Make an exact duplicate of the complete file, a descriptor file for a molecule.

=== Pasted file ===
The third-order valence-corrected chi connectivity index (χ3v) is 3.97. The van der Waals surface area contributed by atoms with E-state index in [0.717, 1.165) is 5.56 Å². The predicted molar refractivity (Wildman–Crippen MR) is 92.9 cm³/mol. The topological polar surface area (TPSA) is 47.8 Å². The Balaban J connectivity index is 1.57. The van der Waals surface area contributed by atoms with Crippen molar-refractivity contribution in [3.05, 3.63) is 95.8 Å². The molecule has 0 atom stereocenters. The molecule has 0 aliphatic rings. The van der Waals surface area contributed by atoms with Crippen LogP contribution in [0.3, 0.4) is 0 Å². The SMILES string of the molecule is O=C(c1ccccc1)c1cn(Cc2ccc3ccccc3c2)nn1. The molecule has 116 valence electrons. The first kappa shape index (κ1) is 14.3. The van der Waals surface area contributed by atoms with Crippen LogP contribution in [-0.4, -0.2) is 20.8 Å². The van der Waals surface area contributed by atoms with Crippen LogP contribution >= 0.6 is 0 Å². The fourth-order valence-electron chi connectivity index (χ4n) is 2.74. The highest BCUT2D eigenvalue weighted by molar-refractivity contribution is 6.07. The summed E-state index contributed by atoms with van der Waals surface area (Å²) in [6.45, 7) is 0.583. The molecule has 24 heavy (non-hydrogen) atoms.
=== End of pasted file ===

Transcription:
The third-order valence-corrected chi connectivity index (χ3v) is 3.97. The van der Waals surface area contributed by atoms with E-state index in [0.717, 1.165) is 5.56 Å². The predicted molar refractivity (Wildman–Crippen MR) is 92.9 cm³/mol. The topological polar surface area (TPSA) is 47.8 Å². The Balaban J connectivity index is 1.57. The van der Waals surface area contributed by atoms with Crippen molar-refractivity contribution in [3.05, 3.63) is 95.8 Å². The molecule has 0 atom stereocenters. The molecule has 0 aliphatic rings. The van der Waals surface area contributed by atoms with Crippen LogP contribution in [0.3, 0.4) is 0 Å². The SMILES string of the molecule is O=C(c1ccccc1)c1cn(Cc2ccc3ccccc3c2)nn1. The molecule has 116 valence electrons. The first kappa shape index (κ1) is 14.3. The van der Waals surface area contributed by atoms with Crippen LogP contribution in [-0.4, -0.2) is 20.8 Å². The van der Waals surface area contributed by atoms with Crippen LogP contribution >= 0.6 is 0 Å². The fourth-order valence-electron chi connectivity index (χ4n) is 2.74. The highest BCUT2D eigenvalue weighted by molar-refractivity contribution is 6.07. The summed E-state index contributed by atoms with van der Waals surface area (Å²) in [6.45, 7) is 0.583. The molecule has 24 heavy (non-hydrogen) atoms.